Diving into Science Communication with Noah Bressman

Blog by Ryan Koch, PhD candidate, Parasitology, Oklahoma State University

Bonez 24x36.jpg
Art by Noah from https://noahbressman.wixsite.com/noah

Among the various SICB 2022 workshops held in person this year in Phoenix, AZ, one that many members could relate to was the Science Communication Skills workshop. The workshop consisted of a panel of nearly a dozen experienced individuals, including undergraduate and graduate students, post-docs, and professors, all of whom led discussion-based groups for the workshop attendees. Although the theme for every panelist was science communication, their specialties were diverse. I had the opportunity to interact with three of these panelists.

Over the next three Tuesdays we’ll highlight three of them starting with Noah Bressman, Assistant Professor, Salisbury University

Noah Bressman

“Science communication is about communication first, then science. You need to hook your audience in, or else they won’t stick around for the science lesson. I want to live in a world where everyone is science literate and SciComm is held in the entertainment world as highly as sports or reality shows, but we need to work on marketing new discoveries and research to the general public first.”

Noah Bressman

Noah began his discussion group with an exercise on building effective hooks for science communicators. Attendees had to verbally describe themselves, their research, and why people should care to the person sitting next to them, all within 30 seconds and given no preparation. I happened to be sitting next to Noah, so we partnered up. The clock started, and I went first:

“Hi, I’m Ryan, I study turtle parasites, and I work with their life cycles and what hosts are important in those life cycles. People should care about this because understanding the potential hosts in the life cycle can help predict what transmission routes these parasites can resort to, in terms of emerging infectious diseases, such as the coronavirus spreading from bats and pangolins to humans.”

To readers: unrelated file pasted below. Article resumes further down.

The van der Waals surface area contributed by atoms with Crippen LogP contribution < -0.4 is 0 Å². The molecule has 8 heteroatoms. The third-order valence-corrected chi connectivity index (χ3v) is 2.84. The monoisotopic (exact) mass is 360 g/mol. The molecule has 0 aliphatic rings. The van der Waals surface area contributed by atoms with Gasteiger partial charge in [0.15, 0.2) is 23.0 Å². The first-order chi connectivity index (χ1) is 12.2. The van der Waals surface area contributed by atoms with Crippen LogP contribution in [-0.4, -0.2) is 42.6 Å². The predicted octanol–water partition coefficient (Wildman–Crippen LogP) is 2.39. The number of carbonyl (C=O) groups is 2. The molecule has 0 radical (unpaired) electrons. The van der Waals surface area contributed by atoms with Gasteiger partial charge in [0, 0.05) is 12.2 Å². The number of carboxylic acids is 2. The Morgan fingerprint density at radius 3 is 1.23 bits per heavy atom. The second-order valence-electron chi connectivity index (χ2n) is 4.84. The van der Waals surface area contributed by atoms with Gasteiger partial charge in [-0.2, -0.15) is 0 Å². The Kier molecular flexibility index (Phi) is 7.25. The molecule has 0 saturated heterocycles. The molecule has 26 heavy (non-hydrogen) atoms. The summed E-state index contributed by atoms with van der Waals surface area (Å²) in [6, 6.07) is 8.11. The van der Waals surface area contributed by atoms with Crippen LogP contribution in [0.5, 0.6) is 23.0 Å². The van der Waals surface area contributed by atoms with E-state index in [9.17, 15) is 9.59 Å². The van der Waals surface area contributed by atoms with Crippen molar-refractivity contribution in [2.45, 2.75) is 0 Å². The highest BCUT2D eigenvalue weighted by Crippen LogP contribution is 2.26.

We switched, our partners went, and the timer stopped. By the expressions on attendees masked faces, this seemed reasonable for most people. Next, we were to repeat this but were only given 10 seconds. I tried to think of the most important words from what I just said:

“I study parasites, and this is important because potential parasites can spillover to humans, so we need to know which ones can do that before the next pandemic.” When the timer went off, I heard some exhausted laughs from those who just went. Finally, we had to say three key words, and then one key word that most strongly fit our research: I muttered “…parasites, infectious diseases…”, followed by “diseases”.

Everyone sighed with relief. The goal of this paradoxically simple exercise was to learn how to convey what you want, as quickly as possible. Often in science communication, we are limited on time. Therefore, choosing the right information becomes critical, especially to a lay audience.

Noah then elaborated on how he became a scientific blogger and artist. His main emphasis was the importance of putting yourself out there to help make connections. For example, his personal interest in posting photos of fish with biology captions on social media ultimately led to him meeting a celebrity host of the Discovery Channel TV show, A Fishing Story, in which he ended up blogging for. In another instance, his Twitter posts attracted an educator for TED-Ed videos. This experience has allowed Noah to educate his own TED-Ed video, titled “The fish that walk on land.”

Finally, Noah described how he once started utilizing his fish clearing and staining techniques as a form of artwork by jokingly asking a restaurant to hang them up. This quickly transitioned into using his artwork as a form of science education, not only in that restaurant, but in art exhibits for his local community.

For more info about Noah’s work, find him on Twitter @NoahwithFish.

Noah Bressman’s Twitter profile pic

and see his donation of his artwork for SICB’S student fund Fine Art America site and buy products with his image on them. (all profits go to the student funds)


SunnyLove/fish by Noah Bressman
SunnyLoveFish by Noah Bressman

Also check out Noah’s blogging for our sibling journal as well IOB

Next week we’ll cover innovations in sci comm with TikTok

connect with ICB blogger Ryan via



Author: suzannecrmiller

Author of Queen, Wage, The Selections on Amazon, Fly on site and soon to be Souvenir through @Inkdedingray publishing

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